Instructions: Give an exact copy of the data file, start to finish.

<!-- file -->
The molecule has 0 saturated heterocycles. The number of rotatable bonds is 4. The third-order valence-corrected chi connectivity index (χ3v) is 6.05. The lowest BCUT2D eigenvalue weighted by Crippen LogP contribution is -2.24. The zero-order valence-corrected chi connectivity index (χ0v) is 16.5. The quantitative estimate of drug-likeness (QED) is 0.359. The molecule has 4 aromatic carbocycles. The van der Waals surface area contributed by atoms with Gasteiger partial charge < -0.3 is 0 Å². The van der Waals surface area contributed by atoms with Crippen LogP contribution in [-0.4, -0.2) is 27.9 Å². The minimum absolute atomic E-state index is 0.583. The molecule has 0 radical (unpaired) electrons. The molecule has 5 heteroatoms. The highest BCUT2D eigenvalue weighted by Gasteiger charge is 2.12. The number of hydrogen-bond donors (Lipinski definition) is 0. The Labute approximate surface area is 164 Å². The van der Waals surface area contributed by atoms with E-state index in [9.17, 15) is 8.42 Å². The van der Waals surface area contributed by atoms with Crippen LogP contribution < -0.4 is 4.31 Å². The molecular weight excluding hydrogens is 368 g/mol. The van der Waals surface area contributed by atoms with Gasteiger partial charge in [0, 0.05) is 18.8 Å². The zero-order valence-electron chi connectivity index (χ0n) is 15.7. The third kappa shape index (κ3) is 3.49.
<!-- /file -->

The molecule has 0 saturated heterocycles. The number of rotatable bonds is 4. The third-order valence-corrected chi connectivity index (χ3v) is 6.05. The lowest BCUT2D eigenvalue weighted by Crippen LogP contribution is -2.24. The zero-order valence-corrected chi connectivity index (χ0v) is 16.5. The quantitative estimate of drug-likeness (QED) is 0.359. The molecule has 4 aromatic carbocycles. The van der Waals surface area contributed by atoms with Gasteiger partial charge < -0.3 is 0 Å². The van der Waals surface area contributed by atoms with Crippen LogP contribution in [-0.4, -0.2) is 27.9 Å². The minimum absolute atomic E-state index is 0.583. The molecule has 0 radical (unpaired) electrons. The molecule has 5 heteroatoms. The highest BCUT2D eigenvalue weighted by Gasteiger charge is 2.12. The number of hydrogen-bond donors (Lipinski definition) is 0. The Labute approximate surface area is 164 Å². The van der Waals surface area contributed by atoms with E-state index in [9.17, 15) is 8.42 Å². The van der Waals surface area contributed by atoms with Crippen LogP contribution < -0.4 is 4.31 Å². The molecular weight excluding hydrogens is 368 g/mol. The van der Waals surface area contributed by atoms with Gasteiger partial charge in [0, 0.05) is 18.8 Å². The zero-order valence-electron chi connectivity index (χ0n) is 15.7. The third kappa shape index (κ3) is 3.49.